3. Espoma EOFW30 Organic Fall Fertilizer – Best Fall Fertilizer

Espoma EOFW30 Organic Fall Fertilizer

Espoma EOFW30 Organic Fall Fertilizer is my pick for the best fall fertilizer for St. Augustine grass. For more information on fall lawn fertilizers, be sure to check out my comprehensive article that covers everything you need to know about choosing the right fertilizer for your fall lawn.

In the fall, you need to apply a fertilizer with more potassium to help the lawn get through the winter and wake up in the spring.

This fertilizer has an NPK ratio of 8-0-5 with one percent calcium and one percent iron in it.

The nitrogen is mostly slow-release to feed the lawn through the fall and give it the energy to wake up in the spring. A slow-release fertilizer will not burn your lawn if it is applied at the recommended rate.

The potassium helps the lawn recover from the heat and drought stress of summer. In addition, it keeps the roots and plants strong and vigorous to survive the winter.

The calcium and iron prevent problems from nutrient deficiencies like iron chlorosis.

This product is safe for both established lawns and newly seeded, plugged, or sodded lawns.

The package feeds up to 5,000 square feet. The fertilizer is certified organic. This fertilizer is the most expensive fertilizer I have recommended.

Espoma has been a leader in organic lawn products since 1929. It is still owned by the fourth generation of the family that founded it. Espoma is a reputable company, and you can trust their products. I use a lot of Espoma products on my plants.  

To fertilize your lawn with this fertilizer, mow the lawn and leave the clippings on the lawn. Apply the fertilizer to a dry lawn at the rate of six pounds per 1,000 square feet, or 5,000 square feet per bag. If you do not routinely leave your clippings on your lawn, apply the fertilizer at a rate of twelve pounds per 1,000 square feet, or 2,500 square feet per bag.

There is a table of spreader settings for you on the bag, so you do not have to figure them out on your own. Water within 24 hours of spreading the fertilizer, preferably right after spreading it.

Don’t apply the fertilizer before a big rain or your expensive fertilizer will go down the storm drain, where it causes problems in creeks and rivers. 

I like Espoma, as I mentioned above. I can’t use this product because of the high potassium level in my soil, but I would use it if I could. It is a little pricey, but good organic products cost more than synthetic products.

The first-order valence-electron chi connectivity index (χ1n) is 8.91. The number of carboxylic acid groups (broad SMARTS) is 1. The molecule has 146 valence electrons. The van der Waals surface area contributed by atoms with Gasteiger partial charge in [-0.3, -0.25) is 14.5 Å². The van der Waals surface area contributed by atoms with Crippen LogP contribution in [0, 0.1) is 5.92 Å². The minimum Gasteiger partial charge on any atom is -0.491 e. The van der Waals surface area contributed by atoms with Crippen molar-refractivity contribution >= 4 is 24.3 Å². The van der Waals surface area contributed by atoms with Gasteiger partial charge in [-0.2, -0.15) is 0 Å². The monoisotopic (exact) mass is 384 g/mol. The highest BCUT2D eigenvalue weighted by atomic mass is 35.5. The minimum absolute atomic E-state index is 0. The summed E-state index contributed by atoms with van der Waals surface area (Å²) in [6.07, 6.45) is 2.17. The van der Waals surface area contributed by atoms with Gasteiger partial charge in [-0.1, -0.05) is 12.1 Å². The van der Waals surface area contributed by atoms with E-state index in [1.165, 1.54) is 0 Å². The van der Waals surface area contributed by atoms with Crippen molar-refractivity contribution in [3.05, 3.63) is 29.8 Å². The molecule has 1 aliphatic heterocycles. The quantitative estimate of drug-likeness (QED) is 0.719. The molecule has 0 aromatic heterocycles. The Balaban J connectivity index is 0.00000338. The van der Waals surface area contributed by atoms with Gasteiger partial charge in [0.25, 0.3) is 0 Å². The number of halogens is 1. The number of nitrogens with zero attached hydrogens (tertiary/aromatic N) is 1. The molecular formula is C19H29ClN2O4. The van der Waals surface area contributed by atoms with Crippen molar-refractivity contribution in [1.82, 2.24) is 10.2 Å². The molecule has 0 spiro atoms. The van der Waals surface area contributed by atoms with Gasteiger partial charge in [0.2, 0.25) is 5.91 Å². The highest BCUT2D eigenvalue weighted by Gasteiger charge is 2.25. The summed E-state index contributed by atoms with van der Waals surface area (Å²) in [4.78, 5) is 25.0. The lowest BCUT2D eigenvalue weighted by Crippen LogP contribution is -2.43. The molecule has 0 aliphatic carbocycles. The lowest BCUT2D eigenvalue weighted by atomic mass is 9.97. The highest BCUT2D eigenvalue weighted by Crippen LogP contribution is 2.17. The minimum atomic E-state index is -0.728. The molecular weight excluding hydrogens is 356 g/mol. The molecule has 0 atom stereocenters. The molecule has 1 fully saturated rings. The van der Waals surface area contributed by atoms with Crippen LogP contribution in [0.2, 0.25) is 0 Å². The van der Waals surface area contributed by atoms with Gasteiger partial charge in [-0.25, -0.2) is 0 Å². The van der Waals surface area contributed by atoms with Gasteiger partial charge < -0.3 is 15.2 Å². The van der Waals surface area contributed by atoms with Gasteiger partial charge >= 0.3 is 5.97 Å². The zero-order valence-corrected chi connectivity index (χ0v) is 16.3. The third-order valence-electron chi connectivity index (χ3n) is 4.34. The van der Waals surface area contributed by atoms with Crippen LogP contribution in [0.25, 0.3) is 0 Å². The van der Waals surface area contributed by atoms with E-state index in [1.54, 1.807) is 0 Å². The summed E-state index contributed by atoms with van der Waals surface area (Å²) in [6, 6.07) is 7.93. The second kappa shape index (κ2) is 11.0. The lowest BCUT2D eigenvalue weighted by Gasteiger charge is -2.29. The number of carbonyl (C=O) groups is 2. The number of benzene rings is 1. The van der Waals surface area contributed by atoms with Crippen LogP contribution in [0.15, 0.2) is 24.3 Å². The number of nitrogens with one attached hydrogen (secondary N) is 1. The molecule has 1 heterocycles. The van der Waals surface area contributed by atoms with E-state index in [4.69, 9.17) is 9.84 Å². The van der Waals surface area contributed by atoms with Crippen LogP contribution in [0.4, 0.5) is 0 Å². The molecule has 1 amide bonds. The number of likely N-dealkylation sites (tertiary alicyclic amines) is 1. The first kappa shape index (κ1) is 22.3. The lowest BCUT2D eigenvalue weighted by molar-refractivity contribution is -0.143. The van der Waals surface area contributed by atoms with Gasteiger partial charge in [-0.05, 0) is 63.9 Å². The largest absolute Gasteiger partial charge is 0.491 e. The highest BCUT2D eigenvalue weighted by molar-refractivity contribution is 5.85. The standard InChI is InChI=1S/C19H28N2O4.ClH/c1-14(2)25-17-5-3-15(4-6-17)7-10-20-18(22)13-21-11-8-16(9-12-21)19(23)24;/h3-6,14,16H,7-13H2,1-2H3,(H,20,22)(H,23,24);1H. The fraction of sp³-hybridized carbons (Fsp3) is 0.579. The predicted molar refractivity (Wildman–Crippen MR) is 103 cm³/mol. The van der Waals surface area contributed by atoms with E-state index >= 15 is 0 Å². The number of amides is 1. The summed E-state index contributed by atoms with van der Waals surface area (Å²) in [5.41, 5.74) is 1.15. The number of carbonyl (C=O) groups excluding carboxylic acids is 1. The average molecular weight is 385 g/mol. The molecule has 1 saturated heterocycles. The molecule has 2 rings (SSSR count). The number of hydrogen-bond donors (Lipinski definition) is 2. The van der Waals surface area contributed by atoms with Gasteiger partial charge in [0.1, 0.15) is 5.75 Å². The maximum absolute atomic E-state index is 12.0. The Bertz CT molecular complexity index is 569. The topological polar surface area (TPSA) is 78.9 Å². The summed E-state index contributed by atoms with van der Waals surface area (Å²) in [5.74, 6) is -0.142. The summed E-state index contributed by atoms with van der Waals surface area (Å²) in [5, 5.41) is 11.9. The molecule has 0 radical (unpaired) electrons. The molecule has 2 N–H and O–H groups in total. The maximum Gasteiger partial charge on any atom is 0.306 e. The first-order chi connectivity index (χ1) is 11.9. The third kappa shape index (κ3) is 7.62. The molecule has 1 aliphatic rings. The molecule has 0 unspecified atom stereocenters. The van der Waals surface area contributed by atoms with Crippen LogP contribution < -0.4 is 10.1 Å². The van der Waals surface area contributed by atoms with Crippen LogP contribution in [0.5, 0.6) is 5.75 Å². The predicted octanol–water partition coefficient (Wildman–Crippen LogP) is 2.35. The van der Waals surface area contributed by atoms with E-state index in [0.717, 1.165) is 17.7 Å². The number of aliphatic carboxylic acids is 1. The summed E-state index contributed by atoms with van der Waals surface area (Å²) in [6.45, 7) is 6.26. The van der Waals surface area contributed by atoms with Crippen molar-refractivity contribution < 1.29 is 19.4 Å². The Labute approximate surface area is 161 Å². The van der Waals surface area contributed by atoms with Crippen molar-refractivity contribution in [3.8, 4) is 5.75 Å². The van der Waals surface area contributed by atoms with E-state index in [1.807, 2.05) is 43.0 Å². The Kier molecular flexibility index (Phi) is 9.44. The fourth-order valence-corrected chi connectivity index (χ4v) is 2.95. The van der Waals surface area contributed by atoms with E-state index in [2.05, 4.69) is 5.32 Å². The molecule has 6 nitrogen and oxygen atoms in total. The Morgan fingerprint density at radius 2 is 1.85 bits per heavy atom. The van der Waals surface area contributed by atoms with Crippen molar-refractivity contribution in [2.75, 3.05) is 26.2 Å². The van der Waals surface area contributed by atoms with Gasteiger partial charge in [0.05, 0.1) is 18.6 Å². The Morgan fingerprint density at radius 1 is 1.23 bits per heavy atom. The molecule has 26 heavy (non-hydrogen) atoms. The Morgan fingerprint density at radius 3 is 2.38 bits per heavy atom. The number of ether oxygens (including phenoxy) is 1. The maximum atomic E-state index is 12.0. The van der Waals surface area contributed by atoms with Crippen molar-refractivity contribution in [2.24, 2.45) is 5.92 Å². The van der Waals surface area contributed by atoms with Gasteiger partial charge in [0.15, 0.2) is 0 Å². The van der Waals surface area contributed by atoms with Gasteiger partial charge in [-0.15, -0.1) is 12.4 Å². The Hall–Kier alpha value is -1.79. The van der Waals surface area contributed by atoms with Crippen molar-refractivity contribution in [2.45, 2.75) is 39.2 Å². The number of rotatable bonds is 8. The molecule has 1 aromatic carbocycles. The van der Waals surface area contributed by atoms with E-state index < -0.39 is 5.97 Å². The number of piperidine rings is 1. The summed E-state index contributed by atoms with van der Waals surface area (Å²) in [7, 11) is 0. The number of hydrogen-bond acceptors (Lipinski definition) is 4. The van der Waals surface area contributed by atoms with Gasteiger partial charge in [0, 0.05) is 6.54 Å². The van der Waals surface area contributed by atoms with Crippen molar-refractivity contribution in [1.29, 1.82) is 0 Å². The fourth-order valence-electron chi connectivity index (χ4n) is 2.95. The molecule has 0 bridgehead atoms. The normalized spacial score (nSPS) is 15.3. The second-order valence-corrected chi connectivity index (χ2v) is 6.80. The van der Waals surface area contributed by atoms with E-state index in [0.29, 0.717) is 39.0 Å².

Organic products are more eco-friendly because they do not rely on petroleum products for their nutrients. Since you only have to apply it once a year, and one bag will cover most lawns, I think the extra cost is worth the money.

Espoma also has other organic products for the lawn that are applied at other times of the year, but they are beyond the scope of this article. 


  • Organic
  • Phosphorus free
  • Premium product
  • Once a year application
  • Eco-friendly


  • Pricey

4. Simple Lawn Solutions Extreme Grass Growth Lawn Booster – Best Liquid Fertilizer

Simple Lawn Solutions Extreme Grass Growth Lawn Booster

Simple Lawn Solutions Extreme Grass Growth Lawn Booster is my pick for the best liquid fertilizer for St. Augustine grass.

The NPK ratio is 6-18-0. The nitrogen helps green up the lawn and makes it grow vigorously. The phosphorus makes the roots grow deep, which helps the lawn resist drought and heat. It is essential for grass to become established after being planted.

This fertilizer also contains humic acid, which helps the microbes in the soil break down nutrients into forms the plants can use. It also enhances seed germination.

The humic acid is from Leonardite, considered the highest quality humic source, and is extracted with a proprietary process that leaves it very pure. Simply Lawn Solutions uses high-quality, feed-grade ingredients. 

Simple Lawn Solutions Extreme Grass Growth Lawn Booster is great for new and established lawns. It increases vertical and horizontal growth to form a thick, luscious lawn.

It is made by a family-owned business with 25 years of commercial lawn management experience. They make Simple Lawn Solutions Extreme Grass Growth Lawn Booster in the United States.

This product is safe for kids and pets. This product cannot be used in states that have laws against applying phosphorus to lawns. It is not organic. The formula is slow-release, so you can go longer before you need to reapply it. However, if it rains hard soon after you apply it, the fertilizer will leach out of the soil. 

Simple Lawn Solutions Extreme Grass Growth Lawn Booster is easy to use. Simply put the container on the end of your hose, turn on the hose, and spray your yard.

Water the lawn for twenty minutes within twenty-four hours of spraying your lawn with this fertilizer. The container covers up to 3,200 square feet. It is moderately priced. You should notice the results in about ten days.  

I would use this product when establishing a new lawn, for the first fertilization of the year, and to repair a damaged lawn. I would not use it after that because the high phosphorus content can cause problems. A buildup of phosphorus makes it hard for the lawn to absorb some nutrients and inhibits the lawn’s growth.

If you are somewhere with lots of phosphorus in your soil, this would not be a good product to choose. I would use straight nitrogen instead. This product does not have potassium, so if your soil does not supply that, you should choose another product.

I live in a high phosphorus, high potassium area so I don’t have to worry about adding either of those nutrients. This product also doesn’t have any of the other nutrients lawns need, such as iron. 


  • Easy to use
  • Covers 3,200 square feet
  • Safe for kids and pets
  • Enhances seed germination


  • No potassium
  • Contains phosphorus so can’t be used in some states
  • Not organic
  • Better options for established lawns

5. Pennington 100536576 UltraGreen Lawn Fertilizer – Best Overall Fertilizer

Pennington 100536576 UltraGreen Lawn Fertilizer

Pennington 100536576 UltraGreen Lawn Fertilizer is my pick for the best overall fertilizer.